Since the very beginning, Enzo Ferrari’s sports car ethos embraced the kind of model that could be driven to a track in style, raced there and then driven home. It was a style of car that, in Italy from the 1930s onwards, was referred to as a berlinetta, a two-door coupé with either two or two-plus-two seating and a powerful, sporty engine that was equally at home on the road, or on the route of the Mille Miglia.
One of the earliest examples of a Ferrari berlinetta won exactly that race in 1948. The Allemano coupé-bodied 166 S was powered by a 2-litre V12 engine that could propel the car to a staggering 105mph. Yet it was only later, in 1956, that Enzo Ferrari decided to make that name an official model designation and the 250 GT Berlinetta was born.
The 1956 250 GT Berlinetta was a car that excelled on both road and on track
While it’s true that other manufacturers have used same the expression, it is the Prancing Horse that has become synonymous with the name Berlinetta, continually providing the world with new iterations of the Berlinetta concept that pushed style, innovation and performance to the very limits.
Still today revered as one of the most most attractive sporting coupés ever built, the 250 GT Berlinetta was bodied by the Italian coachbuilder, Scaglietti, and was equipped with the Gioacchino Colombo 3-litre V12 engine. Due to its dominating performance in the Tour de France endurance race, which it won for four consecutive years from 1956, it was unofficially referred to as the TdF. In 1959 the wheelbase was shortened by 20 cm giving rise to the description of passo corto (short wheelbase) to differentiate it from the earlier passo lungo (long wheelbase) version.
Ferrari made the Berlinetta term its own over many decades, with some stunning examples including the iconic 512 BB, the 296 GTB and the 348 TB
In 1962, Maranello used the appellation again, this time on a model that marked a distinct shift away from the sporting connotation of the earlier models towards a more luxurious experience for the owner, with finer appointments. Designed by Pininfarina, the Ferrari 250 GT Berlinetta lusso was immediately acknowledged as one of the most beautiful cars in the world and coveted by movie stars and rock icons alike.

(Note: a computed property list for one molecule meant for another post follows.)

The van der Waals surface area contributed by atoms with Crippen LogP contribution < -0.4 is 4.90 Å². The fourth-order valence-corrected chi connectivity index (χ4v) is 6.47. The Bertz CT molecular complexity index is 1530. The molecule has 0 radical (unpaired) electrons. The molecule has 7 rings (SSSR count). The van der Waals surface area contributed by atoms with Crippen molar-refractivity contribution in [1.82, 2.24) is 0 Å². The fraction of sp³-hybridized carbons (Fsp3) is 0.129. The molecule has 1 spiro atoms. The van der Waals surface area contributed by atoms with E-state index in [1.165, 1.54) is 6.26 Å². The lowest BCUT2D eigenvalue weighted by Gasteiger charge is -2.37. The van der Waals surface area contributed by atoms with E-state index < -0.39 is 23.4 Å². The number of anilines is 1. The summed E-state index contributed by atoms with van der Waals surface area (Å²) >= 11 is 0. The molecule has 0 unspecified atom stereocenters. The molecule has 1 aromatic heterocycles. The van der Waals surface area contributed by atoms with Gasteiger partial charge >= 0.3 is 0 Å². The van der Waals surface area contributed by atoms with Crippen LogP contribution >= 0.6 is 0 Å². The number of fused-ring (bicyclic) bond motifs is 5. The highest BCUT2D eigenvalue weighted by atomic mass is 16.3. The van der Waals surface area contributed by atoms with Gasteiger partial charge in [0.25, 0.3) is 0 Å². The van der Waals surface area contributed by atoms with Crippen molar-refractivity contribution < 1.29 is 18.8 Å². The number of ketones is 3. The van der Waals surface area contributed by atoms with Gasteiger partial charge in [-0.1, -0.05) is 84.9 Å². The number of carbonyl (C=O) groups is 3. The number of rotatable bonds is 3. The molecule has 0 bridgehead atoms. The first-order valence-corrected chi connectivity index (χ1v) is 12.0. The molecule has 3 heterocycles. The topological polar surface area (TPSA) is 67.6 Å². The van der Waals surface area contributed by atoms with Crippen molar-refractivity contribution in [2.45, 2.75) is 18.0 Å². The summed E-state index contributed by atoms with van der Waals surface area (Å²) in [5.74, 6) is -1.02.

Successive models saw the Berlinetta name included in the acronym that became the norm for Ferrari’s road-going sports cars, from the 1964 275 GTB right up to the latest coupé, the 296 GTB, which stands for Gran Turismo Berlinetta.
There were a few exceptions to that naming philosophy, the first coming in 1971 with the unveiling of the 365 GT4 BB, where the BB ostensibly stood for Berlinetta Boxer. The 365 GT4 BB was equipped with a 4.4-litre 180-degree V12 engine, the BB referring to the two banks of six cylinders making a ‘flat’ V12 like those found in Scuderia Ferrari’s cars at the time. The change paid off: the 365 GT4 BB was the first ever Ferrari road car quoted as hitting 300 kph (186 mph).
The F12berlinetta was a true game changer when Ferrari released it back in 2012. The fastest car ever to emerge from Maranello, it pushed the boundaries of aerodynamics and received rave reviews
In the 1980s, alongside the instantly recognisable Testarossa and F40, the 328 GTB was replaced by the 348 TB, where the ‘t’ referred to the transverse gearbox and the ‘b’ again to berlinetta. Then, in 1997, the marque unveiled the F355 F1 Berlinetta with an electro-hydraulically-actuated manual transmission derived directly from the company’s Formula 1 cars, using paddles behind the steering wheel to allow faster changes. The model was a huge success, its V8 engine packing 380 cv from 3.5-litres, allowing for a top speed of 183mph and a 0-60mph time of 4.7 seconds.
The berlinetta moniker returned to the 12-cylinder model name with the 2012 F12berlinetta which wowed enthusiasts around the world with its styling and power. A direct-injection, 6262cc V12 made it the fastest and most powerful series production car the marque had ever made, with a 0-62mph time of just 3.1 seconds and a fearsome top speed of 211mph.
The F12berlinetta broke new ground in aerodynamics, used 12 different alloys to save weight and packed 740cv of power from its engine. Reaction from the world’s press was unanimous: ‘Startling’, ‘Thrilling’ and ‘a total triumph’ were just some of the praises directed at the car.
The final chapter in the berlinetta history so far came in 2021, with the introduction of the mid-rear-engined 296 GTB. With an innovative 3-litre V6 plug-in hybrid powertrain producing a massive 830cv, it is the most fitting successor to an immensely successful V8-engined berlinetta blood line that started in 1975 with the launch of the 308 GTB. The berlinetta heritage is alive and well.